Python Grabs WURFL InFuze And Squeezes Out Analytics

Python Grabs WURFL InFuze And Squeezes Out Analytics

by Filip Sufitch , the Python HandlerWURFL InFuze for Python

Python programmers frequently deal with huge amounts of Web log data. Many of them want device capabilities to be a part of that data so they can analyze how various device types and capabilities impact Web usage.

Customers have asked for a WURFL API for Python. ScientiaMobile offers Python access to our WURFL Cloud service.  This Cloud service approach may work for some people, but for folks with high volume who want more control, we offer a different approach with WURFL InFuze for Python.

The beauty of WURFL InFuze is that it provides a high-performance C++ API which Python can import.   It also provides command line utilities that enable filtering for the sake of analytics. With these tools Python programmers can integrate WURFL’s device detection into their Python code base.

 

 

 

WURFL InFuze for Python uses an XML file which contains the device definitions for all the mobile devices on earth.  Only two lines are need to import the library and load the XML file:

from pywurfl.wurfl import Wurfl
WURFL = Wurfl("/home/wurfl.xml")

This first example shows how you can parse a single user agent. Then, it shows how to request single or multiple device capabilities.

def plain_queries():
    dev = WURFL.parse_useragent("Mozilla/5.0 (Linux; Android 4.4; Nexus 5 Build/KRT16M) AppleWebKit/537.36 (KHTML, like Gecko) Version/4.0 Chrome/30.0.0.0 Mobile Safari/537.36")
    # Get one capability
    print(dev.get_capability("is_mobile"))
    #true
 
    # Get many capabilities
    print(dev.get_capabilities(["brand_name", "model_name"]))
    #{'brand_name': 'LG', 'model_name': 'Nexus 5'}
 
    # Get all capabilities
    dev.get_all_capabilities()
    # result is a huge dict
 
    # Release the device
    dev.release()
    # Release back-end pointers and such, to prevent memory leaking

In this second example, we process many user agents from the “sample_uas.txt” file.  Python performs serial processing of the user agents in this file.  It uses the device capability result from “ux_full_desktop” to compute what percent of visitors to the site are using a full desktop Web browser.

def serial():
    """ Sample serial bulk processing. """
   
    num_desktop = 0
    num_total = 0
   
    with open("sample_uas.txt") as fh:
        for line in fh:
            ua = line.strip()
            dev = WURFL.parse_useragent(ua)
            if dev.get_capability("ux_full_desktop")=='true':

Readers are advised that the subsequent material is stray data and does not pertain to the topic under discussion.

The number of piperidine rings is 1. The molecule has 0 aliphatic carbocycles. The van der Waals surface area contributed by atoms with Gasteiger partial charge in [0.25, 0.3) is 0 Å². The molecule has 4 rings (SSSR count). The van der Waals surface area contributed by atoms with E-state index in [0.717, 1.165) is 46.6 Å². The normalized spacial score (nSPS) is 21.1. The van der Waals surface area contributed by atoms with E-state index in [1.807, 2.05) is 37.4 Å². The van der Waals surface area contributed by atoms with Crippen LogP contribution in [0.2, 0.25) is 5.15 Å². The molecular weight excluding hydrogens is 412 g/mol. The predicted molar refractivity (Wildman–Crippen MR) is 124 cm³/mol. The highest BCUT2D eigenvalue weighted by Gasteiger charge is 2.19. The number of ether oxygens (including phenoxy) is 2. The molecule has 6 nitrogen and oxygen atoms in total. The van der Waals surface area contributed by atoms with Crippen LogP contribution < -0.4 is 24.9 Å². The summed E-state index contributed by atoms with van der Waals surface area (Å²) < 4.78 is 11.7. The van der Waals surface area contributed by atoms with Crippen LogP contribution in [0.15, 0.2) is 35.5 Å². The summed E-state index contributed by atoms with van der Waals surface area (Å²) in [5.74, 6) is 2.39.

num_desktop += 1
            num_total += 1
            dev.release()
           
    print("%d (%.2f%%) desktop devices" % (num_desktop, float(num_desktop)/num_total*100))

This third example shows how Python can use parallel multi-processing to perform analysis. In this case, “process_ua” is used in parallel to parse user agents and return device capability results. Python chunks the “sample_uas.txt” file into 10 user agents each. Then it pools the results. The results are the same as the serial processing example, just much faster performance.

#### Sample multiprocessing parallel bulk analysis
import multiprocessing as mp
import os
 
def process_ua(ua):
    dev = WURFL.parse_useragent(ua.strip())
    ux_desktop = dev.get_capability("ux_full_desktop")
    dev.release()
    return os.getpid(), int(ux_desktop=='true')
 
def line_iter(fname):
    with open(fname) as fh:
        for line in fh:
            yield line
 
def parallel_mp():
    
 
    num_desktop = 0
    num_total = 0
    pool = mp.Pool()
 
    results = pool.imap(process_ua, line_iter("sample_uas.txt"), chunksize=10)
 
    pool.close()
    pool.join()
 
    pids = set()
    for result in results:
        pid, desktop_cnt = result
 
        num_total += 1
        num_desktop += desktop_cnt
 
        pids.add(pid)
 
    print("%d (%.2f%%) desktop devices" % (num_desktop, float(num_desktop)/num_total*100))
    print("PIDs involved: %s" % list(pids))

If you want to start crunching device capability statistics, then WURFL InFuze for Python is a great tool.  It gives programmers the tools to quickly integrate device detection and perform powerful device analysis at the same time.

  • Ben Pelcyger

    Is this out of date? I used pip install for the latest version of pywurfl, but it has no Wurfl module. Do I need to get it somewhere else?